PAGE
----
Your problems are with Microsoft, not Intel. And, you should have known how to manage this limited amount of storage. Installing all of the browsers you have, plus who knows what other software, pups, etc, it is not a wonder that it is running "slow" now.
You recognised the problem two years ago, and decided to do nothing? Why? You should have immediately contacted Microsoft support to get assistance in cleaning up your drive.
It is not Intel's responsibility to support you on how to run Windows 10. Microsoft has a support forum for that: Results in Windows - Microsoft Community
Contact Microsoft, or the Linux community if that is really what you want. And, your "M$" references are old...
Just an opinion.
First of all, Microsoft releases updates on a regular basis. In the time between when a system is built (and loaded) and when it gets to an end-user, these updates can build up in this way. There's no one to blame; it is going to happen with every single system that you purchase with Windows already installed on it, regardless of the manufacturer in question.
Secondly, regarding space management, I have two comments. First of all, have you ever used the Windows Disk Cleanup applet? If not, learn man! Secondly, the NUC5CGYH has a drive bay into which you can add a 2.5" SATA hard drive for additional storage. There are drives available with up to 2TB of disk space that can be put into this drive bay. You can add a drive and, when installing tools and applications, specify that it be installed to this bigger drive instead of the (restricted size) system drive.
Next, if this update is the Fall Creator's Update you are talking about, you can specify that the update use space on a secondary drive during the installation. It may mean downloading the image from Microsoft and putting it onto a USB flash disk to start the process, but it can be done.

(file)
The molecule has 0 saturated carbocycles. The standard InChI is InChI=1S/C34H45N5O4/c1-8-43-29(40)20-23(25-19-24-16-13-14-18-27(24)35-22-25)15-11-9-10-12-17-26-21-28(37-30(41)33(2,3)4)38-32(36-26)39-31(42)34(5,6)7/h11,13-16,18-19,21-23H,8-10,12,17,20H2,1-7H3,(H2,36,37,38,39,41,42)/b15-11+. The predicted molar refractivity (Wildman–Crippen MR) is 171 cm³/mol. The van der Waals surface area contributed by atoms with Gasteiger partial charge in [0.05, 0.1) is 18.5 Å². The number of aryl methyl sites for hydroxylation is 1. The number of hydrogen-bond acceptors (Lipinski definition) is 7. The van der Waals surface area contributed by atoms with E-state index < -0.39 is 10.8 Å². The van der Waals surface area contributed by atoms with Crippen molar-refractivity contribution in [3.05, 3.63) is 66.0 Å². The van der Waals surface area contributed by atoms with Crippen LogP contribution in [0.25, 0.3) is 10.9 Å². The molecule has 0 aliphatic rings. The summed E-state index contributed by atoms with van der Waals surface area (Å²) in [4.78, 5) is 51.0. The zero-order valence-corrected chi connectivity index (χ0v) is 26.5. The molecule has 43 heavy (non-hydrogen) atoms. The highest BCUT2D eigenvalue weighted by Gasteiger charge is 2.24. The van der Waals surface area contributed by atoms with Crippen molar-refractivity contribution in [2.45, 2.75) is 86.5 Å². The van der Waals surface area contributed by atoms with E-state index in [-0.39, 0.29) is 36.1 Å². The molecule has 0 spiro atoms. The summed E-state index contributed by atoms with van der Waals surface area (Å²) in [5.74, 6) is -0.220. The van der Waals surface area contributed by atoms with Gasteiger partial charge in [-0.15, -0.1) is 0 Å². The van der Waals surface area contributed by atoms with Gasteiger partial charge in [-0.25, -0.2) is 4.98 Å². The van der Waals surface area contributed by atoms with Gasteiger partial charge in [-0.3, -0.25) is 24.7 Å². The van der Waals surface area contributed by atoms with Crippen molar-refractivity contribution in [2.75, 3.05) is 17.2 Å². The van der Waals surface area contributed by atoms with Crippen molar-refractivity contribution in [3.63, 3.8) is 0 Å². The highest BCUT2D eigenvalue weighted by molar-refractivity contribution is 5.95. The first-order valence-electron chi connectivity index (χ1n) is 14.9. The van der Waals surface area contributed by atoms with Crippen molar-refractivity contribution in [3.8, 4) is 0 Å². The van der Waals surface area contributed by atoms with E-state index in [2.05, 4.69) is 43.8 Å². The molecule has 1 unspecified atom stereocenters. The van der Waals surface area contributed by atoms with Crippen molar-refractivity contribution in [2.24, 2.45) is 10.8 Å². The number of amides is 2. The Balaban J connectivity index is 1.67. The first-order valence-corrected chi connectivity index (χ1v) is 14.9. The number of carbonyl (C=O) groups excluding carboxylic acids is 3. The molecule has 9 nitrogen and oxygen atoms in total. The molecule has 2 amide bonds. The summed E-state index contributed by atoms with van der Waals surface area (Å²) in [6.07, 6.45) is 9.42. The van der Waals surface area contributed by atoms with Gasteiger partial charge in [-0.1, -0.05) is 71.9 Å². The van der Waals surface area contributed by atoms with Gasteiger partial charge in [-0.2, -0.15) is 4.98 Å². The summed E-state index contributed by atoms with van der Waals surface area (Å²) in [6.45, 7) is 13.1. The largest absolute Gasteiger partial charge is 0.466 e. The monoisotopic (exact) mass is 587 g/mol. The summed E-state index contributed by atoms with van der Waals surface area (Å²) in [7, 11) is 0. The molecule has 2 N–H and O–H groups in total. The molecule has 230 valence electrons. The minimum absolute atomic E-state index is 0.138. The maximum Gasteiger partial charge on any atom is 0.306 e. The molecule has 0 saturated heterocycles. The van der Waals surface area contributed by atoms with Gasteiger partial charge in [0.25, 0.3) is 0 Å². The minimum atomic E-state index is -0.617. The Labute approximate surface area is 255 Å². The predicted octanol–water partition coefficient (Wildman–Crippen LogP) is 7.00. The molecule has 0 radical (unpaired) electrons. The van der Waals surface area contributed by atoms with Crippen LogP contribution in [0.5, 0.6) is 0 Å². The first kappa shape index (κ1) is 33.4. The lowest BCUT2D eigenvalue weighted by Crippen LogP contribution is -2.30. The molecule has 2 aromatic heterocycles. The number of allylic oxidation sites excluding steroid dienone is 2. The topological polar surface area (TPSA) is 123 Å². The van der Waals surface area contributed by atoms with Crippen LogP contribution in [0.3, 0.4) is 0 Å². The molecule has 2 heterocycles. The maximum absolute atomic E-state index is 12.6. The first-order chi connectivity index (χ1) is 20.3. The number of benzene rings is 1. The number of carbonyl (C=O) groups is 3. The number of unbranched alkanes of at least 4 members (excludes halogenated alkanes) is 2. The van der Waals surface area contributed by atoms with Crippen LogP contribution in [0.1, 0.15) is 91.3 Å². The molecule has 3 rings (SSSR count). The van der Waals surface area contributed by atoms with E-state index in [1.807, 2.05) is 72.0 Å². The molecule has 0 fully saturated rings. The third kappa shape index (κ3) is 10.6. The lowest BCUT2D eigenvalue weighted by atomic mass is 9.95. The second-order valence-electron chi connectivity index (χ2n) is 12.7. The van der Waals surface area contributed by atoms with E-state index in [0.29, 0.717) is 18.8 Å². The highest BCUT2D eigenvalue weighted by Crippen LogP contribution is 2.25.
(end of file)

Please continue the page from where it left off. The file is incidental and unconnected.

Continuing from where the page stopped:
Finally, you are correct, you can install Windows from scratch onto an added hard drive and then configure the BIOS to boot from this hard drive instead of the eMMC. Simply specify to use the hard drive for the Windows install location and proceed. The installer will automatically pick up the Windows License key from the BIOS. Once this install is completed, you can go into BIOS Setup and change the Boot Order to boot from the hard drive first. Done. It's that simple.
My final comment? If you cannot handle something this simple, you haven't a chance of being successful using Linux.
Following Scott suggestion I'm also thinking that installing a secondary drive may provide some relief. I would add that it is possible to migrate the user's profiles that usually consumes a lot of space onto this secondary disk and keep the 32GB primary disk just for the operating system.
Eventually you may want to look into the possibility of using a tool such as Acronis to re-image your primary disk into a larger one.
even for only the operating system it is not that great.
i think it is possible, but you always have to keep an eye on it, that it still has enough free space.
32gb for windows is very very small.
i would put an bigger drive in it, and also put the system on it.
maybe even a small 256gb ssd or 512gb ssd, that would also be way faster than the small emmc.
i would not bother with this emmc to be honest.
at least if one uses windows i would not recommend using the emmc.
the best thing would be to clone it somehow on a big ssd and then forget about this problems.
i think acronis could do that, with the crucial ssd's there is even a free license that can be used.